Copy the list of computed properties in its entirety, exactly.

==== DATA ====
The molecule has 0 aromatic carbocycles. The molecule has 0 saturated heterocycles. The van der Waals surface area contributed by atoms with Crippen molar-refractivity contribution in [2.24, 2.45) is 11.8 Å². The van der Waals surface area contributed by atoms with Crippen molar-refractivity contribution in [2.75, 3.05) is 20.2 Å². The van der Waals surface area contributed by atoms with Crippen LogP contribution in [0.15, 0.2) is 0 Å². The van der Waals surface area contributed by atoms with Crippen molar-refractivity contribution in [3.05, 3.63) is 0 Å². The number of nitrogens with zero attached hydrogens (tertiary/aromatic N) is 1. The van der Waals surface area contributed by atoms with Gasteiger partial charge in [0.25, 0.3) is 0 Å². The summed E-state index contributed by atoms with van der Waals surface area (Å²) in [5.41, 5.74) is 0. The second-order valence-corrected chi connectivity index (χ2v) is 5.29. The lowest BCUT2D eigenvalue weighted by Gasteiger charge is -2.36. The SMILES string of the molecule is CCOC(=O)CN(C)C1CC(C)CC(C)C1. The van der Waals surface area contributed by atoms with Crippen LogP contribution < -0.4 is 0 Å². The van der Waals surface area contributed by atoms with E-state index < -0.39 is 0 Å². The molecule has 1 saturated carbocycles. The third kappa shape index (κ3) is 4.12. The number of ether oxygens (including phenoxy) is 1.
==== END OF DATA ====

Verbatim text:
The molecule has 0 aromatic carbocycles. The molecule has 0 saturated heterocycles. The van der Waals surface area contributed by atoms with Crippen molar-refractivity contribution in [2.24, 2.45) is 11.8 Å². The van der Waals surface area contributed by atoms with Crippen molar-refractivity contribution in [2.75, 3.05) is 20.2 Å². The van der Waals surface area contributed by atoms with Crippen LogP contribution in [0.15, 0.2) is 0 Å². The van der Waals surface area contributed by atoms with Crippen molar-refractivity contribution in [3.05, 3.63) is 0 Å². The number of nitrogens with zero attached hydrogens (tertiary/aromatic N) is 1. The van der Waals surface area contributed by atoms with Gasteiger partial charge in [0.25, 0.3) is 0 Å². The summed E-state index contributed by atoms with van der Waals surface area (Å²) in [5.41, 5.74) is 0. The second-order valence-corrected chi connectivity index (χ2v) is 5.29. The lowest BCUT2D eigenvalue weighted by Gasteiger charge is -2.36. The SMILES string of the molecule is CCOC(=O)CN(C)C1CC(C)CC(C)C1. The van der Waals surface area contributed by atoms with Crippen LogP contribution < -0.4 is 0 Å². The van der Waals surface area contributed by atoms with E-state index < -0.39 is 0 Å². The molecule has 1 saturated carbocycles. The third kappa shape index (κ3) is 4.12. The number of ether oxygens (including phenoxy) is 1.